Wednesday, July 14, 2010

Great Green Bags of Micro-Algae Invade La Jolla

The joint micro-algae fuel venture involving Craig Venter's Synthetic Genomics and Exxon/Mobil, have just opened a new research greenhouse facility in La Jolla, CA. The facility is described as a "halfway house" between a research lab and a pilot facility.
In the greenhouse facility, researchers from ExxonMobil and SGI will examine different growth systems for algae, such as open ponds and closed photobioreactors. They will evaluate various algae, including both natural and engineered strains, in these different growth systems under a wide range of conditions, including varying temperatures, light levels and nutrient concentrations.
They will also conduct research into other aspects of the algae fuel production process, including harvesting and bio-oil recovery operations.
Things don’t always translate well from the lab bench to the scale that we need to literally supply billions of gallons of fuel is this is to have any impact at on shifting CO2 levels. Things that work well in the lab don’t always work well outside the lab—in fact, most of the time they don’t.
—J. Craig Venter, Ph.D., founder and CEO for SGI
ExxonMobil and SGI researchers say they have made substantial progress since the program was announced last July, including:
  • Isolating and/or engineering a large number of candidate algal strains and developing growth conditions under which these strains could be made more productive. SGI scientists are seeking to optimize numerous characteristics, including the types of hydrocarbons produced, and in some cases excreted by the algae into the growth media.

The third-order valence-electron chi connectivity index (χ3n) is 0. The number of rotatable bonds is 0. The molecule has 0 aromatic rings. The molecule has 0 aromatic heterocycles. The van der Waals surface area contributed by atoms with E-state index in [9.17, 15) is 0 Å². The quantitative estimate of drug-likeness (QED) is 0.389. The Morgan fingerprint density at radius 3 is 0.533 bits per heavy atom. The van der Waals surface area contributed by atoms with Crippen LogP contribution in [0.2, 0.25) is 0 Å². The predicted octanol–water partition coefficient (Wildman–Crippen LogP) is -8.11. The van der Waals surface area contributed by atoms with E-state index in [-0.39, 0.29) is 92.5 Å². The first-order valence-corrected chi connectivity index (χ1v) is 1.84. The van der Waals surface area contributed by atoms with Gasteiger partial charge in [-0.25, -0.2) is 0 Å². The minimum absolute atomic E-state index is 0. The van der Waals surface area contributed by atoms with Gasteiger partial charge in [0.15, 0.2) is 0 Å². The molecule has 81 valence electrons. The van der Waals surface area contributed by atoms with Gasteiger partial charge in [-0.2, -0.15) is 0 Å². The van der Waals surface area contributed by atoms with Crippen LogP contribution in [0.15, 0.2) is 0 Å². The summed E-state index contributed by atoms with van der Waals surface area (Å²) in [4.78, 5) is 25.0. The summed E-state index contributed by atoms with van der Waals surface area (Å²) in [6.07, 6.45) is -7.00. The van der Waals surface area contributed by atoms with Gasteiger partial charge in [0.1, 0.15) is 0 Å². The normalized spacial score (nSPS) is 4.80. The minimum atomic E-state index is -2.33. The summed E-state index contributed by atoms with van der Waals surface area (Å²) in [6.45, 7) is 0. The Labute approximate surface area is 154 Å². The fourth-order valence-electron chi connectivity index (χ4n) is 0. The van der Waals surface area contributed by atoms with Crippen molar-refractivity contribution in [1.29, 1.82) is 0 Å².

A key part of the genetic engineering, Dr. Venter noted, is determining the length of the hydrocarbon chains produced by the algae, and optimizing those for refining.
  • Identifying and testing some of the preferred design characteristics of the different production systems, including closed, open or photobioreactors; and
  • Initiating life cycle and sustainability studies to assess the impact of each step in the process on greenhouse gas emissions, land use and water use.
The next major milestone in the program, expected in mid-2011, is the opening of an outdoor test facility.

If research and development milestones are successfully met, ExxonMobil expects to spend more than $600 million on the algae biofuels program over the next decade, $300 million of which will be allocated to SGI.
No one should expect any big algae fuel payoffs for Exxon/Mobil within the next ten years. But given the incredible capacity for growth of micro-algae, and the progressive improvements in energy balances for newer algae-to-fuel processes, it would be unwise to bet against microbial fuels (including algae) for the 2020s.



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